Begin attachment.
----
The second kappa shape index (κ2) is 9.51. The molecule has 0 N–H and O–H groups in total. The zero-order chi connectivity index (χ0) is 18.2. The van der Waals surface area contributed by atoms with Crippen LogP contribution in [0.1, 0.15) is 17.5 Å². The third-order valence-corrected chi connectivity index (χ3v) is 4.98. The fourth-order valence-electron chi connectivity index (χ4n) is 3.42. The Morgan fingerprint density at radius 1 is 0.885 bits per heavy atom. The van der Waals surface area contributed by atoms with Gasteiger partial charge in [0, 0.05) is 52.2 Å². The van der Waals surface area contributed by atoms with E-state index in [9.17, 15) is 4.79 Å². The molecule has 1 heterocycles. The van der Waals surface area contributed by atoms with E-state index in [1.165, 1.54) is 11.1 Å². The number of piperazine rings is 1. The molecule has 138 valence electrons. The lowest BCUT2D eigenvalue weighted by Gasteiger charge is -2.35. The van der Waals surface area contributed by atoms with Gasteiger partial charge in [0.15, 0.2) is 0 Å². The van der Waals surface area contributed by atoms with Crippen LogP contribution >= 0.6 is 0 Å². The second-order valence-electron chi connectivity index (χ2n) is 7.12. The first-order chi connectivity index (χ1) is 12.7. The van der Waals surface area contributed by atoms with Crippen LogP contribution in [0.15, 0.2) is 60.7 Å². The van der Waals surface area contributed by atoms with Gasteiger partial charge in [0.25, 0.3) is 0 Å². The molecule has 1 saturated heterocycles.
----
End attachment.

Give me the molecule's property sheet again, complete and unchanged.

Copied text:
The second kappa shape index (κ2) is 9.51. The molecule has 0 N–H and O–H groups in total. The zero-order chi connectivity index (χ0) is 18.2. The van der Waals surface area contributed by atoms with Crippen LogP contribution in [0.1, 0.15) is 17.5 Å². The third-order valence-corrected chi connectivity index (χ3v) is 4.98. The fourth-order valence-electron chi connectivity index (χ4n) is 3.42. The Morgan fingerprint density at radius 1 is 0.885 bits per heavy atom. The van der Waals surface area contributed by atoms with Gasteiger partial charge in [0, 0.05) is 52.2 Å². The van der Waals surface area contributed by atoms with E-state index in [9.17, 15) is 4.79 Å². The molecule has 1 heterocycles. The van der Waals surface area contributed by atoms with E-state index in [1.165, 1.54) is 11.1 Å². The number of piperazine rings is 1. The molecule has 138 valence electrons. The lowest BCUT2D eigenvalue weighted by Gasteiger charge is -2.35. The van der Waals surface area contributed by atoms with Gasteiger partial charge in [0.15, 0.2) is 0 Å². The van der Waals surface area contributed by atoms with Crippen LogP contribution >= 0.6 is 0 Å². The second-order valence-electron chi connectivity index (χ2n) is 7.12. The first-order chi connectivity index (χ1) is 12.7. The van der Waals surface area contributed by atoms with Crippen LogP contribution in [0.15, 0.2) is 60.7 Å². The van der Waals surface area contributed by atoms with Gasteiger partial charge in [0.25, 0.3) is 0 Å². The molecule has 1 saturated heterocycles.